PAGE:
The Pentagon’s controversial plan to hire military leaders off the street

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Lateral entry, if approved, could open a door for civilians to join the military’s senior officer ranks. Some leaders want to explore this idea for enlisted military jobs, too.(Photo: John Harman/Staff)

 

Defense Secretary Ash Carter wants to open the door for more “lateral entry” into the military’s upper ranks, clearing the way for lifelong civilians with vital skills and strong résumés to enter the officer corps as high as the O-6 paygrade.

The idea is controversial, to say the very least. For many in the rank-and-file military, it seems absurd, a bewildering cultural change that threatens to upend many assumptions about military life and traditional career paths. But while it’s not universally embraced, there is interest in Congress and among some of the military’s uniformed leaders — even, they say, in exploring how the services could apply this concept to the enlisted force.

This is a key piece of Carter’s “Force of the Future” personnel reform. Unveiled June 9, it aims to help the military bring in more top talent, especially for high-tech career fields focused on cyber warfare and space. Advocates say it will help the military fill important manpower shortfalls with highly skilled professionals and, more broadly, create greater “permeability” between the active-duty military and the civilian sector. Continue reading

U.S. General: Military Will Face ‘Great Pressure’ to Lower Standards for Women in Combat Roles

Current and future U.S. military leaders will face immense pressure to lower standards in the services in order to allow more women to serve in combat roles, a top general recently warned.

Gen. John Kelly, commander of U.S. Southern Command and a Marine for 45 years, told reporters on Friday that his “greatest fear” is the easing of the military’s stringent training standards as a result of the new policy of integrating women into combat and infantry posts. Continue reading

Retired US Generals: Americans Too Fat and Unfit to Fight in the Military

A new report issued by a group of retired generals warns that high obesity rates and levels of unfitness among Minnesota’s younger residents has become an issue of national security, and needs to be urgently addressed by the state’s community.

The title of the report says it all – “Too Fat, Frail and Out of Breath to Fight.” According to the findings, about one in three Americans is too overweight to serve in the military. In Minnesota alone, the same applies to about 69% of the state’s young adults.  An additional one in ten of the state’s youth suffer from asthma, which automatically disqualifies them from joining military service. Continue reading

A worsening morale crisis

So goes the nation when the will of the military has been broken. This is the culmination of decimating purges and cuts from the Obama administration. The hammer of the world (see also HERE) and most powerful nation, that the world has ever seen, is being systematically destroyed from within and a new chapter in world history is about to be formed — one without America.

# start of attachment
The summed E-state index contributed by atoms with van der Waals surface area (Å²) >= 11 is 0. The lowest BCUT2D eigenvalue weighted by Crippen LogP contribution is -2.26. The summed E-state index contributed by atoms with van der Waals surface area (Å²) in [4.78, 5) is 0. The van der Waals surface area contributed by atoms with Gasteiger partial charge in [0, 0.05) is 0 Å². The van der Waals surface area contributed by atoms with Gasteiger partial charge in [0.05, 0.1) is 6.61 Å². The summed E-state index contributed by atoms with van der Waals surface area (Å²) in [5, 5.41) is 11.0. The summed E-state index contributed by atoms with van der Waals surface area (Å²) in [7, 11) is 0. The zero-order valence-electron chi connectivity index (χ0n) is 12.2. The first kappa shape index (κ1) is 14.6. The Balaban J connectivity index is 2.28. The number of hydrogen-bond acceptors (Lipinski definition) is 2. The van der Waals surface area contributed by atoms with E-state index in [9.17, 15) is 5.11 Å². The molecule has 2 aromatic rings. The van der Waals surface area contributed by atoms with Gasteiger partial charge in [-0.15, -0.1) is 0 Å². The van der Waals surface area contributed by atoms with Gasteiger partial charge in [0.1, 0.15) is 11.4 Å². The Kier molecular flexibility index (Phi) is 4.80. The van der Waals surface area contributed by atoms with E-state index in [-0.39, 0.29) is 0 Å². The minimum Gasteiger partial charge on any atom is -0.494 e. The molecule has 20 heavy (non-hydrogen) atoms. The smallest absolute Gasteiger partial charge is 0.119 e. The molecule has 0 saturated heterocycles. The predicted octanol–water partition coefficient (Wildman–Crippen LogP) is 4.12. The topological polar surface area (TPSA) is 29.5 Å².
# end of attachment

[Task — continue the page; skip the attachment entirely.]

American's Military

 

Chapter 1 – A Worsening Crisis

After 13 years of war, troops feel burned out and without a sense of mission. More doubt their leaders and their job security.

For many of the war-weary troops who deployed to combat zones over and over again for 13 years, the end of an era of war in Iraq and Afghanistan is good news.

But for Marine Sgt. Zack Cantu and other service members, it’s a total morale killer. For many of them, particularly the young grunts and others in combat arms specialties, it’s the realization that they may never go into battle for their country and their comrades. Continue reading

U.S. has no ‘plan B’ for Bahrain naval base: officer

WASHINGTON: The US military has failed to prepare a realistic “plan B” if political turmoil forces the closure of a vital naval base in Bahrain, a naval officer argues in a report released Monday.

The Fifth Fleet headquarters in Bahrain is the most US important maritime base in the Middle East but senior officers have become complacent about its future, Commander Richard McDaniel asserts.

“Surprisingly, military leaders have no ‘Plan B’ if strategic access in Bahrain is jeopardized,” McDaniel wrote, in a paper published by the Brookings Institution, a Washington think tank. Continue reading

Chinese communists influence U.S. policy through ex-military officials

China uses retired U.S. military leaders for intelligence operations, report says

China’s intelligence services are using a private exchange program for retired U.S. and Chinese generals to influence the U.S. government and downplay Beijing’s large-scale military buildup, according to a congressional report.

The Sanya Initiative launched in 2008 with support from retired Adm. Bill Owens, a former vice chairman of the Joint Chiefs of Staff, and the China Association for International Friendly Contact (CAIFC), a Chinese military front organization, the report said.

“Institutions and persons affiliated with [People’s Liberation Army] military intelligence entities play a prominent role in the Sanya Initiative,” the report by Congress’ U.S.-China Economic and Security Review Commission said.

The intelligence and influence effort was outlined in a late draft of the commission’s 2011 annual report. However, the section containing details of the intelligence links was left out of the commission’s final report made public in November.

Full article: Chinese communists influence U.S. policy through ex-military officials (The Washington Free Beacon)